The war on doctors
On Monday I spoke again to our local media in Cairns about the culture of concealment in Queensland Health and how damaging this is for us and most of all for our patients and the Queeensland community.
The Royal Commission in to the events in the Bundaberg Hospital cited this as a critical failing in those cases – I quote:
The conduct of officers of Queensland Health, together with its strict approach to surgical budget targets enforced by penalties, led to similar practices in hospitals, especially with respect to complaints about quality of service and it also led to threats of reprisal in some cases. These caused suppression of complaints which ought to have been exposed earlier.
In my view it is an irresistible conclusion that there is a history of a culture of concealment within and pertaining to Queensland Health.”
As many of you know we had 2 dedicated specialists stood down here in Cairns for 10 weeks, immediately following a Courier Mail article quoting “senior doctors” expressing concerns about the management of a suspected Ebola patient.
This was an appalling over-reaction to a single newspaper article by a regime that is dedicated to concealment. The specialists have returned to work and the report (although heavily redacted) clearly indicates it was not the targeted specialists who were responsible for the vast majority of the article. By coincidence they had both been active during the Contract Dispute.
Doctors should be aware that after the suspensions were announced, the Department of Health (DoH) in Brisbane announced a Health Service Inquiry and took control of the process and therefore the duration of the suspensions. So much for “local control”.
It is hardly surprising that any differences of opinion relating to Ebola management had not been resolved. The report found that 9 September DoH guidelines were only circulated to ED staff on 8 October – the day before the patient was admitted – and that “locally adapted guidelines on Ebola Virus Disease management did not exist at the time of Patient A's admission”.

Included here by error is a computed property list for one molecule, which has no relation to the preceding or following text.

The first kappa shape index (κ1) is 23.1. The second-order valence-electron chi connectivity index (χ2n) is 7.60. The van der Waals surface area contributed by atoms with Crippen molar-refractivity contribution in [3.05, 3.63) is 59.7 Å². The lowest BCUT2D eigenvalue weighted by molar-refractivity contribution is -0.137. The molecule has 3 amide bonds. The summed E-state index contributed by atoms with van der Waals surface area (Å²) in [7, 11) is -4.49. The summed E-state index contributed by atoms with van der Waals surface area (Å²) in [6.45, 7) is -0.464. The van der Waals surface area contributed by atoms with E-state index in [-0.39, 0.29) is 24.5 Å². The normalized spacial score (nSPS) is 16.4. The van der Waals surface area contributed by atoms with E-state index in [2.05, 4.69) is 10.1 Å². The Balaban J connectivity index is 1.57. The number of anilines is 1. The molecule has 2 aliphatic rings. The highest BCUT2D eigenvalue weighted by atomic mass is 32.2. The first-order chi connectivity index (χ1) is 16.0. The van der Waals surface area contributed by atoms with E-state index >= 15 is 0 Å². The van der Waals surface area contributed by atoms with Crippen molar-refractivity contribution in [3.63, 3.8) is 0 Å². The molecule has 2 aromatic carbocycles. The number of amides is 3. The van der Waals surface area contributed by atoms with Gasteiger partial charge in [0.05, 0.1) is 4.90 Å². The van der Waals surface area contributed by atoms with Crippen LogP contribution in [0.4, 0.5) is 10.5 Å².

But no criticism of the HHS could be tolerated.
So the question is - after contracts that asked us to put the “business of the health service” above patient care, after an attempt to get rid of our right to unfair dismissal are we now going to accept that speaking up will result in automatic suspension or dismissal?
Certainly doctors are suffering because of this terrible culture but also our patients and the people we work with.
Hundreds of people went without the specialist care they could have had last year because of the government’s focus on advertising instead of delivering health care.
I am taking this time to speak out and say we can expect better.
We should be encouraged to have a lively debate about how best to deliver health care to our community and to be empowered as the leaders of medical teams in our community and workplaces.
We have been under attack since before the contracts were mooted in 2013 and right now we have an opportunity to speak out.
I was inspired by the messages from Dr Chris Davis, a former colleague, who has stood up and spoken out demonstrating the best of ethical values.
Let's all be inspired by his example and make that commitment to each other.
I will fight against the Culture of Concealment, and I ask you all to do the same.
Get involved in the Together campaign for a better Queensland – email firstname.lastname@example.org to find out what is happening in your area.
PS: Our “contracts advisory committee” has yet to meet, despite our continuous requests to have it do so. The DG is clearly not interested in hearing from us about our issues with the contracts, and unfortunately that speaks volumes as to how useful this forum may end up being.